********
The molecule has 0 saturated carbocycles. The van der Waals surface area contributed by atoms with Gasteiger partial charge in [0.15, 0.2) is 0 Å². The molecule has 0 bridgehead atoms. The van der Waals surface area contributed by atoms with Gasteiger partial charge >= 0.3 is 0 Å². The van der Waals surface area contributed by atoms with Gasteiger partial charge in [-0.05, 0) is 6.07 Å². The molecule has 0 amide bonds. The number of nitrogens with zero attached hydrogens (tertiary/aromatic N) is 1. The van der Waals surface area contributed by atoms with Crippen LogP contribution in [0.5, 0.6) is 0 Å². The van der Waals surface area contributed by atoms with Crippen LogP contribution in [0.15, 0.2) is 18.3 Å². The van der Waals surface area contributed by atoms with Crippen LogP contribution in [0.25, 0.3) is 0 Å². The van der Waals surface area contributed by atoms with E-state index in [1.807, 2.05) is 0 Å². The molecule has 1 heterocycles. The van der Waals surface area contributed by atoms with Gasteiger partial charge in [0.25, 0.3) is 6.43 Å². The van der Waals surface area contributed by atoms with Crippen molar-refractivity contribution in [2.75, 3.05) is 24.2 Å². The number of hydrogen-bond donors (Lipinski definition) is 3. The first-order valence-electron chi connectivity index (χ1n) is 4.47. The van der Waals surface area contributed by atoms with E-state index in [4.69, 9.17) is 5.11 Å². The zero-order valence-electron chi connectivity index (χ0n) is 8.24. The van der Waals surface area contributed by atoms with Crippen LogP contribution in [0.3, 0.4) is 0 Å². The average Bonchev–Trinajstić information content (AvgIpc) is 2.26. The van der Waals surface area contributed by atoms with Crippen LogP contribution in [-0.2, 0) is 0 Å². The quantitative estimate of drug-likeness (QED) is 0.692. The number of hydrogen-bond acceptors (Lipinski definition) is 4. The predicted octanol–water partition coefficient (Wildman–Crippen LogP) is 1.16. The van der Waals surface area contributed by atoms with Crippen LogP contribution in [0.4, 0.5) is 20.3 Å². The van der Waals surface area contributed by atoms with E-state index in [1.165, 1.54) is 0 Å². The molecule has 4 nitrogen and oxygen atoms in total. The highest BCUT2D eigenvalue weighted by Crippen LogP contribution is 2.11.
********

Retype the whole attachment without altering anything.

The molecule has 0 saturated carbocycles. The van der Waals surface area contributed by atoms with Gasteiger partial charge in [0.15, 0.2) is 0 Å². The molecule has 0 bridgehead atoms. The van der Waals surface area contributed by atoms with Gasteiger partial charge >= 0.3 is 0 Å². The van der Waals surface area contributed by atoms with Gasteiger partial charge in [-0.05, 0) is 6.07 Å². The molecule has 0 amide bonds. The number of nitrogens with zero attached hydrogens (tertiary/aromatic N) is 1. The van der Waals surface area contributed by atoms with Crippen LogP contribution in [0.5, 0.6) is 0 Å². The van der Waals surface area contributed by atoms with Crippen LogP contribution in [0.15, 0.2) is 18.3 Å². The van der Waals surface area contributed by atoms with Crippen LogP contribution in [0.25, 0.3) is 0 Å². The van der Waals surface area contributed by atoms with E-state index in [1.807, 2.05) is 0 Å². The molecule has 1 heterocycles. The van der Waals surface area contributed by atoms with Gasteiger partial charge in [0.25, 0.3) is 6.43 Å². The van der Waals surface area contributed by atoms with Crippen molar-refractivity contribution in [2.75, 3.05) is 24.2 Å². The number of hydrogen-bond donors (Lipinski definition) is 3. The first-order valence-electron chi connectivity index (χ1n) is 4.47. The van der Waals surface area contributed by atoms with E-state index in [4.69, 9.17) is 5.11 Å². The zero-order valence-electron chi connectivity index (χ0n) is 8.24. The van der Waals surface area contributed by atoms with Crippen LogP contribution in [0.3, 0.4) is 0 Å². The average Bonchev–Trinajstić information content (AvgIpc) is 2.26. The van der Waals surface area contributed by atoms with Crippen LogP contribution in [-0.2, 0) is 0 Å². The quantitative estimate of drug-likeness (QED) is 0.692. The number of hydrogen-bond acceptors (Lipinski definition) is 4. The predicted octanol–water partition coefficient (Wildman–Crippen LogP) is 1.16. The van der Waals surface area contributed by atoms with Crippen LogP contribution in [0.4, 0.5) is 20.3 Å². The van der Waals surface area contributed by atoms with E-state index in [1.165, 1.54) is 0 Å². The molecule has 4 nitrogen and oxygen atoms in total. The highest BCUT2D eigenvalue weighted by Crippen LogP contribution is 2.11.